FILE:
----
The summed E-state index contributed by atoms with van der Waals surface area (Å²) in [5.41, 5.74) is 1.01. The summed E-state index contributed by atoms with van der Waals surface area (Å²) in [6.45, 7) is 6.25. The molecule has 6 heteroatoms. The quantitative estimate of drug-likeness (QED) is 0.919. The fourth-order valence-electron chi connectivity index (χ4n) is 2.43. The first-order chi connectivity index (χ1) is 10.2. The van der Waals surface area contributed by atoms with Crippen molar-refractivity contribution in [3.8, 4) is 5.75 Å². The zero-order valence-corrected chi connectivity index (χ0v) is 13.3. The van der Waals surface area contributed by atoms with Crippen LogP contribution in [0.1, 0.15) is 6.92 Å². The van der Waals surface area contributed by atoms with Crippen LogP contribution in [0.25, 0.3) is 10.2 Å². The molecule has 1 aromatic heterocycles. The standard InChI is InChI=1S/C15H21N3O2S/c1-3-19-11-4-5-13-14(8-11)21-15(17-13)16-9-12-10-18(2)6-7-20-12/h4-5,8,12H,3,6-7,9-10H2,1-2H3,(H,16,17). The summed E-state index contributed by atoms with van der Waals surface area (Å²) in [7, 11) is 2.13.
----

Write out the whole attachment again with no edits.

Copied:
The summed E-state index contributed by atoms with van der Waals surface area (Å²) in [5.41, 5.74) is 1.01. The summed E-state index contributed by atoms with van der Waals surface area (Å²) in [6.45, 7) is 6.25. The molecule has 6 heteroatoms. The quantitative estimate of drug-likeness (QED) is 0.919. The fourth-order valence-electron chi connectivity index (χ4n) is 2.43. The first-order chi connectivity index (χ1) is 10.2. The van der Waals surface area contributed by atoms with Crippen molar-refractivity contribution in [3.8, 4) is 5.75 Å². The zero-order valence-corrected chi connectivity index (χ0v) is 13.3. The van der Waals surface area contributed by atoms with Crippen LogP contribution in [0.1, 0.15) is 6.92 Å². The van der Waals surface area contributed by atoms with Crippen LogP contribution in [0.25, 0.3) is 10.2 Å². The molecule has 1 aromatic heterocycles. The standard InChI is InChI=1S/C15H21N3O2S/c1-3-19-11-4-5-13-14(8-11)21-15(17-13)16-9-12-10-18(2)6-7-20-12/h4-5,8,12H,3,6-7,9-10H2,1-2H3,(H,16,17). The summed E-state index contributed by atoms with van der Waals surface area (Å²) in [7, 11) is 2.13.